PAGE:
A MASSIVE $250m redevelopment of Sundale Aged Care was set to underpin the foundations of Nambour's economic revival with the project likely to bring $1.5 billion in benefit to the hinterland town.
The 10-year development program would completely replace facilities built over the past 54 years with a fresh approach to aged care which mirrors and exceeds global best practice.
Work was scheduled to start early next year to demolish the oldest, and now unoccupied, sections of the Sundale site located on Petrie Creek and between Carter Road and Doolan Street.
It would immediately be followed by construction of a 74-unit apartment and village heart incorporating coffee shops, medical centres and rehabilitation facilities that would be open to the public.
Sundale CEO Glenn Bunney unveiled the plans at its annual general meeting last night, the culmination of a decade-long planning exercise which gained pace in 2014.
Mr Bunney said the 30 per cent building footprint had been achieved through additional height and would result in nearly nine hectares of open space.
Architect Thomson-Adsett had delivered a design that encouraged broader use of common facilities and would draw the aged back into the community.
Mr Bunney said the landscape design by Dunn + Moran introduced a range of native plants across the site which flowered in season to ensure an abundance of birdlife.
He said the project would employ 150 construction workers a year for the next 10 years to complete the village heart and ultimately about 700 one, two and three-bedroom apartments.
Designed as apartments for life, the units have been built to easily adapt to changed circumstance over time and to accommodate different levels of care.
Careful attention has also been paid to containing living costs through solar power, storm water management systems and massive underground rainwater tanks.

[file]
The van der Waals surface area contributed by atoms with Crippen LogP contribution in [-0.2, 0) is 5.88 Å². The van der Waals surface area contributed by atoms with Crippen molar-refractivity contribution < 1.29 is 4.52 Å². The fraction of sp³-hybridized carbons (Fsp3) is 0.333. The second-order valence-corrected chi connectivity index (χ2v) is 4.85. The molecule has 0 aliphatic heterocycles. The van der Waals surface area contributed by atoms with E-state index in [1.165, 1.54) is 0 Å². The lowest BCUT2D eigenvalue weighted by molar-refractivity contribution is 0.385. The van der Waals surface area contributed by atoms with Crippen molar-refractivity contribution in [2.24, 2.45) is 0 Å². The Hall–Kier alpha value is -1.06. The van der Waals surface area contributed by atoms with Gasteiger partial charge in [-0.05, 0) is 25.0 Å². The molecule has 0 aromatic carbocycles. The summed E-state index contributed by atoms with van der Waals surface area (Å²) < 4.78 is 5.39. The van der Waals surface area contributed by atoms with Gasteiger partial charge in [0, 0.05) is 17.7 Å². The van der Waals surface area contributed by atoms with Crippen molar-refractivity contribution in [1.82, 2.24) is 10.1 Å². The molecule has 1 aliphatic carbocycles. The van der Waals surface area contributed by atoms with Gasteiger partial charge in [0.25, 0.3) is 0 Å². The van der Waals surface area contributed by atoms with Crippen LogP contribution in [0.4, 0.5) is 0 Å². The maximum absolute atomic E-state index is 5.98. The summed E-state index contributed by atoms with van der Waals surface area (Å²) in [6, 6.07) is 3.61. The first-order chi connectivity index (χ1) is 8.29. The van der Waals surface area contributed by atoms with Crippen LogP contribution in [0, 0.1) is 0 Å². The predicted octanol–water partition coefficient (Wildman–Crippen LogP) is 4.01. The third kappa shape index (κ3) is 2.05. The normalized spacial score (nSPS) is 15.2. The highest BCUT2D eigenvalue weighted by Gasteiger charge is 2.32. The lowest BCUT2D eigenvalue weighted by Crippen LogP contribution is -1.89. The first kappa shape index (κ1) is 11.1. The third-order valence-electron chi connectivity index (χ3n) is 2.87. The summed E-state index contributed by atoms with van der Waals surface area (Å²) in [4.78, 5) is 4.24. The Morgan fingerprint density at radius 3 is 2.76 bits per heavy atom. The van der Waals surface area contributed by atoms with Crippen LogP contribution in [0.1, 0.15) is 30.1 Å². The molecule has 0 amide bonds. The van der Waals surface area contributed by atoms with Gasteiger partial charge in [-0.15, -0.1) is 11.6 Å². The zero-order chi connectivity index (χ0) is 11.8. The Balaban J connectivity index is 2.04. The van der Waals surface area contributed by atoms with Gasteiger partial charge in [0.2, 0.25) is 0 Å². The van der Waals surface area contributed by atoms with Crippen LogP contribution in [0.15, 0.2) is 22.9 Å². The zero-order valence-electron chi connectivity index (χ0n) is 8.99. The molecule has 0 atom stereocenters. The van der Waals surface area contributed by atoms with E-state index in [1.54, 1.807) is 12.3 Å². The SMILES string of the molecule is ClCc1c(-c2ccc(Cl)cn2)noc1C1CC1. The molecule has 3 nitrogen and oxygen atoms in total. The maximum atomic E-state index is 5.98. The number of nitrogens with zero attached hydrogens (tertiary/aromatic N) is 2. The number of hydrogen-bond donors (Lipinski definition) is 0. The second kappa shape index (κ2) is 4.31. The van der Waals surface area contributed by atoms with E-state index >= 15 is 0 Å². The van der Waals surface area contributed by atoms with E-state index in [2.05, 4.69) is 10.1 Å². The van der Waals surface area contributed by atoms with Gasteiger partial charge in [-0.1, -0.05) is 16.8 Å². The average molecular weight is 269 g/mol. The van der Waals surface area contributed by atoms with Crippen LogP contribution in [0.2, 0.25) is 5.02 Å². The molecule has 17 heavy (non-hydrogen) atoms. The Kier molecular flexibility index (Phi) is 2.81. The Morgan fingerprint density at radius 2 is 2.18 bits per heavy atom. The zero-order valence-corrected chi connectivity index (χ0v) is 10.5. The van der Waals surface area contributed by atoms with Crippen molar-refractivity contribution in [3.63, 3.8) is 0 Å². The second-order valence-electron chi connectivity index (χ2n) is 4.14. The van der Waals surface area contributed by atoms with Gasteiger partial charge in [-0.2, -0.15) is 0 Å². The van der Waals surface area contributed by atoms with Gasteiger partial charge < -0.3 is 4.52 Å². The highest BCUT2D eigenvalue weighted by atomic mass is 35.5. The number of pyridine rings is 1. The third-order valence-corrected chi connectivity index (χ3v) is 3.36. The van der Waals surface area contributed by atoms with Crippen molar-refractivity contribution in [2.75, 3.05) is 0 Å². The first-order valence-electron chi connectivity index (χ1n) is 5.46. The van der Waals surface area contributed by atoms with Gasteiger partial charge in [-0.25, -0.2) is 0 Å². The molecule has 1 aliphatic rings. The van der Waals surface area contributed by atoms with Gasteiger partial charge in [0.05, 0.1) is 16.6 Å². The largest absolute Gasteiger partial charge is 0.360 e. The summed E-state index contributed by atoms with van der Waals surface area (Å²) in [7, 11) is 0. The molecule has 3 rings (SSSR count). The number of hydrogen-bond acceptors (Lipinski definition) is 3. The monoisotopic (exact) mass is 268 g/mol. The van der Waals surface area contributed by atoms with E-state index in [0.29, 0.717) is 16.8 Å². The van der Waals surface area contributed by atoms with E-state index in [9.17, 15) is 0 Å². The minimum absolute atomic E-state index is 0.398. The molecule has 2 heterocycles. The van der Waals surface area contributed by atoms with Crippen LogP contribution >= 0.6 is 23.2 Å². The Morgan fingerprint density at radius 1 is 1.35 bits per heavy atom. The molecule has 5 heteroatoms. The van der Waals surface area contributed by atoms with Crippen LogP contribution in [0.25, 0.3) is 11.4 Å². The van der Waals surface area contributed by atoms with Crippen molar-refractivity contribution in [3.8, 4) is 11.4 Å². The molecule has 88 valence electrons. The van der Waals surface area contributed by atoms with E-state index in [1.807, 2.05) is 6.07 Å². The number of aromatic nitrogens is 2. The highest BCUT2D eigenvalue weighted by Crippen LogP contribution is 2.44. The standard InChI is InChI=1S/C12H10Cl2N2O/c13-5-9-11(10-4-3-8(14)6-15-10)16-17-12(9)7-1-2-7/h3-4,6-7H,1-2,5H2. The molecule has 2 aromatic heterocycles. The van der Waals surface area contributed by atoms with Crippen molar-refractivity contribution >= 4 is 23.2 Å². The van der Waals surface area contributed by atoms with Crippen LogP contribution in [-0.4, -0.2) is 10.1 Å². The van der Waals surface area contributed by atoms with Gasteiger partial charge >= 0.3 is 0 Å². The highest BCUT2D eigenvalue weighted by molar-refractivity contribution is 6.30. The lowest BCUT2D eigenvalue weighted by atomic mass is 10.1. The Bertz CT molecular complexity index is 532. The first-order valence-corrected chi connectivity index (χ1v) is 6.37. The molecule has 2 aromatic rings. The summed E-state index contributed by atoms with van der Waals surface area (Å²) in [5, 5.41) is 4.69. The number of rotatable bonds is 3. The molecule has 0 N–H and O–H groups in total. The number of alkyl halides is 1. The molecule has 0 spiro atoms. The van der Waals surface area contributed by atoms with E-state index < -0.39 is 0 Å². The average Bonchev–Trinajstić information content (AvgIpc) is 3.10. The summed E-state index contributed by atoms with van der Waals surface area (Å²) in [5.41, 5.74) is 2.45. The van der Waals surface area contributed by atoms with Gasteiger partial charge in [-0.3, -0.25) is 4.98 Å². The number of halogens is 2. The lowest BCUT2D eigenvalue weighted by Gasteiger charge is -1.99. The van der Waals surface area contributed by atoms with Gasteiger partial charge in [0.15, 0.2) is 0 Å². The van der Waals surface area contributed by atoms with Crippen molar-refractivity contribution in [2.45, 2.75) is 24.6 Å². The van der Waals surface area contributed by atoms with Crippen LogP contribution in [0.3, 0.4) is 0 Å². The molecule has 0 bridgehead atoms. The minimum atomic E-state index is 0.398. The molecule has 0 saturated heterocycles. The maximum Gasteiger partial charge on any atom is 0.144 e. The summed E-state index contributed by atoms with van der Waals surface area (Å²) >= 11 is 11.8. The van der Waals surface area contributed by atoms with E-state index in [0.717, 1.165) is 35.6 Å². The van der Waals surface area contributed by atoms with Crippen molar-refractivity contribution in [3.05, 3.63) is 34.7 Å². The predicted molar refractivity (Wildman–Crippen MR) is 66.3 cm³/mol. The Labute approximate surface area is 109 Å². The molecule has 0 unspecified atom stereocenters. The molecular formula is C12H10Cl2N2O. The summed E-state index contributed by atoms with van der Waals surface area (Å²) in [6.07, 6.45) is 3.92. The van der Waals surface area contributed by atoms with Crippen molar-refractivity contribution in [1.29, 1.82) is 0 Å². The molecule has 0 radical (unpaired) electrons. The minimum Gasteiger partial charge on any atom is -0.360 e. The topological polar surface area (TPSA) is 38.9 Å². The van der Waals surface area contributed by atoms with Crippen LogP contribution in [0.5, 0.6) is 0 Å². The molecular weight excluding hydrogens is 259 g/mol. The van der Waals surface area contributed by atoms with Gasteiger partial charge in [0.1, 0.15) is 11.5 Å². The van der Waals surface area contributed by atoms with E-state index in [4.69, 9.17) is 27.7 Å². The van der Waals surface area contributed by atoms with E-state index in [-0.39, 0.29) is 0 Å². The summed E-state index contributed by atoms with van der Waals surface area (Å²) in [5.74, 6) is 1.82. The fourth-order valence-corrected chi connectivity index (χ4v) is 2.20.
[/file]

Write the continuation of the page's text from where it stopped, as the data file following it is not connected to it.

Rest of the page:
"Things had to change," Mr Bunney said. "You can't keep building to 1950s design. What we plan will provide better care particularly for dementia patients.
"Technology will help people stay in their own homes."
When complete the Sundale complex resident population would grow from 300 to 1200 with staff across the organisation expanding from 518 to 750 across the organisation.
Mr Bunney said what was planned was a fresh approach to aged care.
Facilities would also provide affordable apartments for people on the verge of homelessness and also a sanctuary for women escaping domestic violence.
"This can be the foundation for Nambour's economic revival," Mr Bunney said.
"It's the spiritual heart of Sundale. We want to make something special that honours that connection.
Sundale Aged care was born in Nambour in 1963, the product of a prosperous farming community that wanted to look after its own in their later years.
It has grown into a massive not-for-profit operation functioning across retirement communities, rehabilitation services, caravan parks, in-home care, child care, affordable housing, care centres, Telecare and corporate services.
Sundale's footprint now reaches beyond Burnside and Nambour to include Palmwoods, Coolum, Kunda Park, Woombye, Boyne island, Kilcoy, Cannon Hill and Hervey Bay.
Planning was now also well advanced for a retirement-aged care facility at Tewantin.
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